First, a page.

More needs to be done, as illustrated most starkly by the Ebola outbreak in West Africa. Despite the success of well-resourced programs focused on combatting specific challenges such as HIV and AIDS, country health systems were not sufficiently robust to handle the crisis. As the Gates Foundation notes: “Without a systematic effort to improve coordination and create shared delivery channels, health programs will remain fragmented and resources will be wasted on redundant systems.”

Funding structures that support a diverse — yet inextricably connected — range of goals and approaches will be a vital innovation in pursuit of the SDGs.

Scaling for sustainability

Ultimately, SDG-level success requires scaling. That an intervention worked in a village does not necessarily mean that it will work nationally or regionally; funding can sometimes “muscle” a program to small-scale success, while lack of physical or systemic infrastructure — or simple differences from one village to another — can preclude the same approach from being successful on a separate or broader level.

Several principles underpin successful program scaling:

First, implementers must gather evidence of what has worked and what has not, correctly assess how that translates to a broader level, and apply that information on the broader level.

Second, the program must have demonstrated success, not just in terms of administering aid, but in changing behaviors.

Third, programs must be designed and administered with enough flexibility so that they may be tailored on the ground. Implementers must capitalize on effective program components; conversely, failing components should be allowed to fail fast.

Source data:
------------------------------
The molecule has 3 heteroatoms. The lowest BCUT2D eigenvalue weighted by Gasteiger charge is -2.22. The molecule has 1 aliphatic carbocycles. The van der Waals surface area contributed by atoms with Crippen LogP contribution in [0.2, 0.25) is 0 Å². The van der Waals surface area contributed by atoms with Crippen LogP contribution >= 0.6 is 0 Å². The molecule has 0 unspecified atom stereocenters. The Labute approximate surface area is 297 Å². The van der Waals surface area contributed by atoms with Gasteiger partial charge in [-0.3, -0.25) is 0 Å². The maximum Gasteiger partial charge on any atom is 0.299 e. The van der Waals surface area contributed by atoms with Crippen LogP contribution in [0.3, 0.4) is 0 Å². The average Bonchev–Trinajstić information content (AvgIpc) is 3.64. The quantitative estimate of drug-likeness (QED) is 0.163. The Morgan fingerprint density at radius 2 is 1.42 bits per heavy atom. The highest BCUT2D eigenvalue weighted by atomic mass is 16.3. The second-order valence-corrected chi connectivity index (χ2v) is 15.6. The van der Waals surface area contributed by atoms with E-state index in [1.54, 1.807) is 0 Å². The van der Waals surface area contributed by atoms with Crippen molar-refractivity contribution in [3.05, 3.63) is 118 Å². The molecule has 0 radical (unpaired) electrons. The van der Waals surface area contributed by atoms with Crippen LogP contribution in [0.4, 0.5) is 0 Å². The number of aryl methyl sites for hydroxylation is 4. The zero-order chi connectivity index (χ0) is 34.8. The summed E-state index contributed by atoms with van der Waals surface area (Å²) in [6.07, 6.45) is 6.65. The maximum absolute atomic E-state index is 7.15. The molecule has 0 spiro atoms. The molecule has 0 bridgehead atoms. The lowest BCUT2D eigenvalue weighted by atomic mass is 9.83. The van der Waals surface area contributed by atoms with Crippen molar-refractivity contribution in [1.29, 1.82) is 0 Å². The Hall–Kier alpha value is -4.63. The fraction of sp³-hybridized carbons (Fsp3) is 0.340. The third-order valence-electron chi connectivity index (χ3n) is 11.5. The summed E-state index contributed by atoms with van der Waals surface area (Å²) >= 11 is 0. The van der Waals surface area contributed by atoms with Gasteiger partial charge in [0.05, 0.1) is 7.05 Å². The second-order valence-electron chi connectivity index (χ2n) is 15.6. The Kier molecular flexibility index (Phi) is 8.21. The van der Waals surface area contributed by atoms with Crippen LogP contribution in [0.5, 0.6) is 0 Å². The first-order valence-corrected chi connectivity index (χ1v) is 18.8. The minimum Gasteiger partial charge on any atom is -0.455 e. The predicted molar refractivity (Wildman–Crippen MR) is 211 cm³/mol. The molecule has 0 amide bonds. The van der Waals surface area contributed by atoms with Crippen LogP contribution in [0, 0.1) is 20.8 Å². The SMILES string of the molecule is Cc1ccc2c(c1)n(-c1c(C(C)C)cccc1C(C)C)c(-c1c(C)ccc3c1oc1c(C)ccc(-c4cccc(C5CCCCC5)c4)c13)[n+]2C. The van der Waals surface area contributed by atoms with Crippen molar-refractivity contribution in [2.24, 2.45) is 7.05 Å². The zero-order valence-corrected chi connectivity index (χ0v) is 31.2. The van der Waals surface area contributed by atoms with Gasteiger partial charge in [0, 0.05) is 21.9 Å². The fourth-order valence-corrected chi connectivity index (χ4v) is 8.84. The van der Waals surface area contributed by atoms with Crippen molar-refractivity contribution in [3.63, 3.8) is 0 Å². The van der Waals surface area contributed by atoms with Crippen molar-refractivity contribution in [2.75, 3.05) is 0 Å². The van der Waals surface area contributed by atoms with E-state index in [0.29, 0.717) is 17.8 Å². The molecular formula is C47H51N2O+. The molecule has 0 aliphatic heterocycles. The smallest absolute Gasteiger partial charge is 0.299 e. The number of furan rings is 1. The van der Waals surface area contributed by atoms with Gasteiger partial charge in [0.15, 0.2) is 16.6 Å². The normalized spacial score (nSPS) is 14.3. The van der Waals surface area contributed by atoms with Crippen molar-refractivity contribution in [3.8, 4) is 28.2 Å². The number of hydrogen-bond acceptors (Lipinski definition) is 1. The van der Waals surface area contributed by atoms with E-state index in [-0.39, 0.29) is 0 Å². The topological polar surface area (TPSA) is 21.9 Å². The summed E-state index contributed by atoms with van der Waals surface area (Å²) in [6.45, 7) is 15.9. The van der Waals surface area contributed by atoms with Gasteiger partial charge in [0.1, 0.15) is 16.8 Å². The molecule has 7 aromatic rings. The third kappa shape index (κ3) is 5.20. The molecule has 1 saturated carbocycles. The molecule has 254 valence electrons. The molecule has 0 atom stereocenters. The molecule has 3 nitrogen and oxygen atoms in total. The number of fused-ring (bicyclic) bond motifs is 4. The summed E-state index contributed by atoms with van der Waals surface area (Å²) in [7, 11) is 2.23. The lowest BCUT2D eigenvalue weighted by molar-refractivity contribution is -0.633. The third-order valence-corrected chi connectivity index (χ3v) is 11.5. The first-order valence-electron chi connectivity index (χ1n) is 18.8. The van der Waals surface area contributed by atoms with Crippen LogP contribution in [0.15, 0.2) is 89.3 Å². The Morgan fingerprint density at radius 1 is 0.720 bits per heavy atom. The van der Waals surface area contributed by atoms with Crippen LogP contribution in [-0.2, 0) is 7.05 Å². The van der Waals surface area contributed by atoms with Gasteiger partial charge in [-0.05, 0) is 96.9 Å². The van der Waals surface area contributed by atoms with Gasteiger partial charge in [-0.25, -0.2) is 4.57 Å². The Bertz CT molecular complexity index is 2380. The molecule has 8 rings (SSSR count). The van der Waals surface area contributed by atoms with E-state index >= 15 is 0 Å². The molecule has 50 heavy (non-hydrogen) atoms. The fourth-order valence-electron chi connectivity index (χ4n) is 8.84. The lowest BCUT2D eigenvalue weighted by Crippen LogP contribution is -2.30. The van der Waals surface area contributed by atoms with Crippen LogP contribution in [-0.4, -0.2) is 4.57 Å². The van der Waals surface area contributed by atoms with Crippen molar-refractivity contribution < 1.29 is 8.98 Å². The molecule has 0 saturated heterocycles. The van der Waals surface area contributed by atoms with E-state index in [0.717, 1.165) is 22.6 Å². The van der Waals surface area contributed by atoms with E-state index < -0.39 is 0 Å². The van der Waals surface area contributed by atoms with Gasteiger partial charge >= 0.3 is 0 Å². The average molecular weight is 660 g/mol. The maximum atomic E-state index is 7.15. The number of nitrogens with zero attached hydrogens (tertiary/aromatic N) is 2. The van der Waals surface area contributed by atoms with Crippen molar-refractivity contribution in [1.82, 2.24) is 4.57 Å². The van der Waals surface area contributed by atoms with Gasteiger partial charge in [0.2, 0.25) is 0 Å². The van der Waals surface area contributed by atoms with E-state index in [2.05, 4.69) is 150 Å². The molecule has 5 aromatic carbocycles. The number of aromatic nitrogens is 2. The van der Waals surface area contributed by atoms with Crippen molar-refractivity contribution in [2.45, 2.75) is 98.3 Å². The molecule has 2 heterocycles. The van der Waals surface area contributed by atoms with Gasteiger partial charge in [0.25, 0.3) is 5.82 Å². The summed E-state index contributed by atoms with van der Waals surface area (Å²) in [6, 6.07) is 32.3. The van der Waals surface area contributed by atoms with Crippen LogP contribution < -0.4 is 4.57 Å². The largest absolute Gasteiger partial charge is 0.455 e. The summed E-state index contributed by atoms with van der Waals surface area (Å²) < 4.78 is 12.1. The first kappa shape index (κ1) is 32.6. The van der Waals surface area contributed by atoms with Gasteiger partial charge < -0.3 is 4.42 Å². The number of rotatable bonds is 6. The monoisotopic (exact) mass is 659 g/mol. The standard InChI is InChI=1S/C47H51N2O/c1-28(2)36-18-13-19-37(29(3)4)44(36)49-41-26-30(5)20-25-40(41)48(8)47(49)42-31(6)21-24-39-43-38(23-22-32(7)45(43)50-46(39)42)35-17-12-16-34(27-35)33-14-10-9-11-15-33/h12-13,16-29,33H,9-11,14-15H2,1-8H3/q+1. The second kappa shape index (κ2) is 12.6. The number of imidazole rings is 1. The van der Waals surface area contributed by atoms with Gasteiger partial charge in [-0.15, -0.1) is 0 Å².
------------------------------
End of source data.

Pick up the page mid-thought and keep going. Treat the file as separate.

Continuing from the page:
Lastly, data will be key to informing the way forward. Advancements in disciplines such as cognitive computing and data analysis have opened opportunities for a “data revolution for development” to help transform development approaches around the world and bring them to scale. RTI International’s Luis Crouch recently published a paper analyzing four critical points for making the data revolution relevant for development:

1. Improve the quality and use of “little data”;

2. Better integrate, curate and classify;

3. Add analytical value; and

4. Demonstrate uses.

In the broadest sense, the SDGs are a challenge for the global development partnership as a whole. But in a practical, day-to-day sense, they represent a special challenge for each individual development actor — to look at ourselves not as contributing to specific components in isolation, but as part of an integrated movement whose individual actions have the potential to add up to a sum greater than their parts.

That is how we’ll turn the potential embodied by the development community into outcomes, and ultimately how we’ll turn these goals into achievements.

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About the author

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Paul Weisenfeld

Paul Weisenfeld, executive vice president of RTI International’s International Development Group, was a foreign service officer at USAID for 22 years, serving as mission director in Peru and Zimbabwe and as head of the Bureau for Food Security. He retired in 2013 as a career minister.